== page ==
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Posted 20 Apr 2007


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Simple Application to Zip and UnZip files in C# using J#

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20 Apr 20076 min read
An article to demonstarte the usage of J# library in C# for zip and unzip functionalities

Screenshot - SharpZip.jpg


Recently I had to build a private online photo album application. I planned to provide the users option to upload images as a zip file. I needed this option to be implemented in ASP.NET 1.1, as my hosting service provider didn't have .NET 2.0 support. An online search lead me to a blog with this wonderful idea of using the zip option in J# and it really attracted me. I wanted to try it out and the results were pretty cool. Even though this sample application has been written in .NET 2.0, the .NET Framework 2.0 has libraries to work with the compressing and uncompressing of files. I will soon come up with an article to illustrate the use of .NET 2.0 libraries with compressing and uncompressing functionalities.

In this article I will explain the usage of zip functionality in J# from C# code. The code in this application has been designed to reuse in a copy/paste fashion and not as a library.


This application consumes J# classes internally. For this we must first refer to the J#.NET library. Physically it resides as a file named vjslib.dll. If you are not very sure how to refer to a library in your project please follow the below steps:

Right click your project in Server Explorer and click on "Add Reference" -> Select the .Net tab -> Scroll down and select "vjslib" -> Click OK and you are there. Now you can refer the Java library classes within your application.

This was the first time trying to refer to the J# classes and it was a moment in my programming life that I will never forget.

Import the following namespaces for ease of coding.

java.util;;; namespace contains the classes and methods to implement the compress and uncompress functionalities within our code. The main classes used from the above namespaces are:

  • ZipFile
  • ZipEntry
  • ZipOutputSteam
  • Enumeration

Programmatically, a ZipFile object can be considered equivalent to a physical Zip file. A ZipFile can contain multiple ZipEntry objects apart from the actual content of the zipped files. In fact, each ZipEntry object is the metadata about a zip file. The ZipOutputStream class represents a writable stream pointing to a zip file. This stream can be used to write ZipEntry objects and content to the zip file. Enumeration enables iteration through each element in a collection.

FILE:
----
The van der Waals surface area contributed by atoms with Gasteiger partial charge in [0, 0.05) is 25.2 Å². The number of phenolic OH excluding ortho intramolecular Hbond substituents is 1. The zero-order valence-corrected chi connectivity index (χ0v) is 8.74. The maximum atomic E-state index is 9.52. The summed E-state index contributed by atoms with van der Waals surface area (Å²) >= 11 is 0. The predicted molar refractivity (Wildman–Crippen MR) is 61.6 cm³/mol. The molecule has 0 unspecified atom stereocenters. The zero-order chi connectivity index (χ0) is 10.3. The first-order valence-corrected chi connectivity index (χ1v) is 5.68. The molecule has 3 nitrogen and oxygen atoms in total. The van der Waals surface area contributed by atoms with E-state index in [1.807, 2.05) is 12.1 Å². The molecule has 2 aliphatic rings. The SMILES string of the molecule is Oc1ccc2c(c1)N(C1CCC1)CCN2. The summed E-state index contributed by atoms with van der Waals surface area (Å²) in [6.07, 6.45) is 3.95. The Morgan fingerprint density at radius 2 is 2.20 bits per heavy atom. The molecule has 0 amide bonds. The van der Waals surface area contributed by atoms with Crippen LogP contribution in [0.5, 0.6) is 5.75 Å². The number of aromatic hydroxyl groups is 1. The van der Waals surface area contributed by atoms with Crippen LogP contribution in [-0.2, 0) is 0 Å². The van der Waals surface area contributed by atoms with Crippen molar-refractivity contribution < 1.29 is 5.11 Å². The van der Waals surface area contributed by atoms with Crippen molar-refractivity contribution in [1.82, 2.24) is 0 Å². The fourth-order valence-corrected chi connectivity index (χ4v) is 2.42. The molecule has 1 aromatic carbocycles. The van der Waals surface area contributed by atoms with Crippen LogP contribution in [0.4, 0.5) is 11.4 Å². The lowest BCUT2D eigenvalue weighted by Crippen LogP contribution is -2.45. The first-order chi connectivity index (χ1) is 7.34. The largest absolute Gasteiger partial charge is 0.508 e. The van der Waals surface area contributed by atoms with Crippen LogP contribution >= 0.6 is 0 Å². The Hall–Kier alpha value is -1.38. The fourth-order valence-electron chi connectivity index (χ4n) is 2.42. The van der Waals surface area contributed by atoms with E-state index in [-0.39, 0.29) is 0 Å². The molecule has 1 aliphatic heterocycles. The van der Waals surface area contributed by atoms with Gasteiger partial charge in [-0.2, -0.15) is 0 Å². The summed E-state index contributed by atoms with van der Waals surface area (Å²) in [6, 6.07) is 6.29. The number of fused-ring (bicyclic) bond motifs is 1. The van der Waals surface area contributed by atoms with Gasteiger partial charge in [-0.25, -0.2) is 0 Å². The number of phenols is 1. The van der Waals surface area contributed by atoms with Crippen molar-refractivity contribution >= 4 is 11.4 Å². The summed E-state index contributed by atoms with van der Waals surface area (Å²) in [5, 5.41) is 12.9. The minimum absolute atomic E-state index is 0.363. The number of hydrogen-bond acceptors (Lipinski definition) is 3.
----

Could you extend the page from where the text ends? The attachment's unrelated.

Using the code

Below is a code listing how to create a zip file.

private void Zip(string zipFileName, string[] sourceFile)
    FileOutputStream filOpStrm = new FileOutputStream(zipFileName);
    ZipOutputStream zipOpStrm = new ZipOutputStream(filOpStrm);
    FileInputStream filIpStrm = null;
    foreach(string strFilName  in sourceFile)
        filIpStrm = new FileInputStream(strFilName);
        ZipEntry ze = new  ZipEntry(Path.GetFileName(strFilName)); 
        sbyte[] buffer =  new
        int len =  0;
        while ((len = 
  > = 0)
            zipOpStrm.write(buffer, 0, len);

The above Zip() method accepts two parameters,

  1. zipFileName - Zip file name including the path and
  2. sourceFile - string array of file names that are to be zipped.

The FileOutputStream class is capable of writing content to a file. Its constructor accepts the path of the file to which we wish to write. FileOutputStream object is then supplied to an instance of ZipOutputStream class as parameter. The ZipOutputStream class represents a writable stream to a zip file.

The foreach loops through each file to be zipped, creates corresponding zip entries and adds it to the final zip file.

Taking a deeper look into the code, a FileInputStream object is created for each file to be zipped. FileInputStream object is capable of reading from a file as a stream. Then a ZipEntry object is created for each file to be zipped. The constructor of the ZipEntry class accepts name of the file. Path.GetFileName() returns the file name and extension of the specified path string.

The newly created ZipEntry object is added to the ZipOutputStream object using its putNextEntry() method. In fact, a ZipEntry merely represents metadata of file entry. You still need to add actual contents into the zip file. Therefore, you need to transfer data from source FileInputStream to destination FileOutputStream. This is exactly what the while loop does in the above piece of code. It reads content from the source file and writes it into the output zip file. Finally, the closeEntry() method of ZipOutputStream class is called and this caused the physical creation of the zip file. All the other streams created are also closed.

private void Extract(string zipFileName, string destinationPath)
    ZipFile zipfile = new ZipFile(zipFileName);
    List<ZipEntry> zipFiles = GetZippedFiles(zipfile);

    foreach (ZipEntry zipFile in zipFiles)
        if (!zipFile.isDirectory())
            InputStream s = zipfile.getInputStream(zipFile); 
                Directory.CreateDirectory(destinationPath + "\\"  + 
                FileOutputStream dest = new 
                    FileOutputStream(Path.Combine(destinationPath + "\\" +
                    int len = 0;